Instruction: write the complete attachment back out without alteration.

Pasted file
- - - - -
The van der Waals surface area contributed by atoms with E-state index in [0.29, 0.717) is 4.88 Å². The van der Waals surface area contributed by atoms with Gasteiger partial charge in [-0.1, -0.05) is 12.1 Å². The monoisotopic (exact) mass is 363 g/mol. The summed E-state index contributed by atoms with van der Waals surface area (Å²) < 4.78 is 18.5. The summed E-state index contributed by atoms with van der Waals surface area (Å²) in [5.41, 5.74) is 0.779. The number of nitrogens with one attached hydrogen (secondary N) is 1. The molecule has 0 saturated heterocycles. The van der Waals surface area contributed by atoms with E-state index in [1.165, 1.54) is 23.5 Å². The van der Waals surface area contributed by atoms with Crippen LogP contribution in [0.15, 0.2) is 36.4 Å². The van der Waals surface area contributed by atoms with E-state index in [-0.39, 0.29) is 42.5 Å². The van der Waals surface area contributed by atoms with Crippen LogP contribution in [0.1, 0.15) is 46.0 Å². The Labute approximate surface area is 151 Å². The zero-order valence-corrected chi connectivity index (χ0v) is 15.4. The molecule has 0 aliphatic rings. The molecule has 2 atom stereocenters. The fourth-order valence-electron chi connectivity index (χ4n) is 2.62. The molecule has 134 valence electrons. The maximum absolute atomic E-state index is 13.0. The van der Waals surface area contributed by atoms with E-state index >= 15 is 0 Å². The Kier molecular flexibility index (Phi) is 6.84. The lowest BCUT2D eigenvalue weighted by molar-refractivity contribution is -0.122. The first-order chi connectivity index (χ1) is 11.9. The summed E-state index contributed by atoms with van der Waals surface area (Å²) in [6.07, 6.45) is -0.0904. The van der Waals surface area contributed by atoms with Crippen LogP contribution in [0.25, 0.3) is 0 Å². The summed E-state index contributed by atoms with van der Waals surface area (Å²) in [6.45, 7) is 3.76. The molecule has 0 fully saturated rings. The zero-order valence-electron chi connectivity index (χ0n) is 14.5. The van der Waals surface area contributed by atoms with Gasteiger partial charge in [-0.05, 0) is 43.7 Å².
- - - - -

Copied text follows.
The van der Waals surface area contributed by atoms with E-state index in [0.29, 0.717) is 4.88 Å². The van der Waals surface area contributed by atoms with Gasteiger partial charge in [-0.1, -0.05) is 12.1 Å². The monoisotopic (exact) mass is 363 g/mol. The summed E-state index contributed by atoms with van der Waals surface area (Å²) < 4.78 is 18.5. The summed E-state index contributed by atoms with van der Waals surface area (Å²) in [5.41, 5.74) is 0.779. The number of nitrogens with one attached hydrogen (secondary N) is 1. The molecule has 0 saturated heterocycles. The van der Waals surface area contributed by atoms with E-state index in [1.165, 1.54) is 23.5 Å². The van der Waals surface area contributed by atoms with Crippen LogP contribution in [0.15, 0.2) is 36.4 Å². The van der Waals surface area contributed by atoms with E-state index in [-0.39, 0.29) is 42.5 Å². The van der Waals surface area contributed by atoms with Crippen LogP contribution in [0.1, 0.15) is 46.0 Å². The Labute approximate surface area is 151 Å². The zero-order valence-corrected chi connectivity index (χ0v) is 15.4. The molecule has 0 aliphatic rings. The molecule has 2 atom stereocenters. The fourth-order valence-electron chi connectivity index (χ4n) is 2.62. The molecule has 134 valence electrons. The maximum absolute atomic E-state index is 13.0. The van der Waals surface area contributed by atoms with E-state index >= 15 is 0 Å². The Kier molecular flexibility index (Phi) is 6.84. The lowest BCUT2D eigenvalue weighted by molar-refractivity contribution is -0.122. The first-order chi connectivity index (χ1) is 11.9. The summed E-state index contributed by atoms with van der Waals surface area (Å²) in [6.07, 6.45) is -0.0904. The van der Waals surface area contributed by atoms with Crippen LogP contribution in [0.25, 0.3) is 0 Å². The summed E-state index contributed by atoms with van der Waals surface area (Å²) in [6.45, 7) is 3.76. The molecule has 0 fully saturated rings. The zero-order valence-electron chi connectivity index (χ0n) is 14.5. The van der Waals surface area contributed by atoms with Gasteiger partial charge in [-0.05, 0) is 43.7 Å².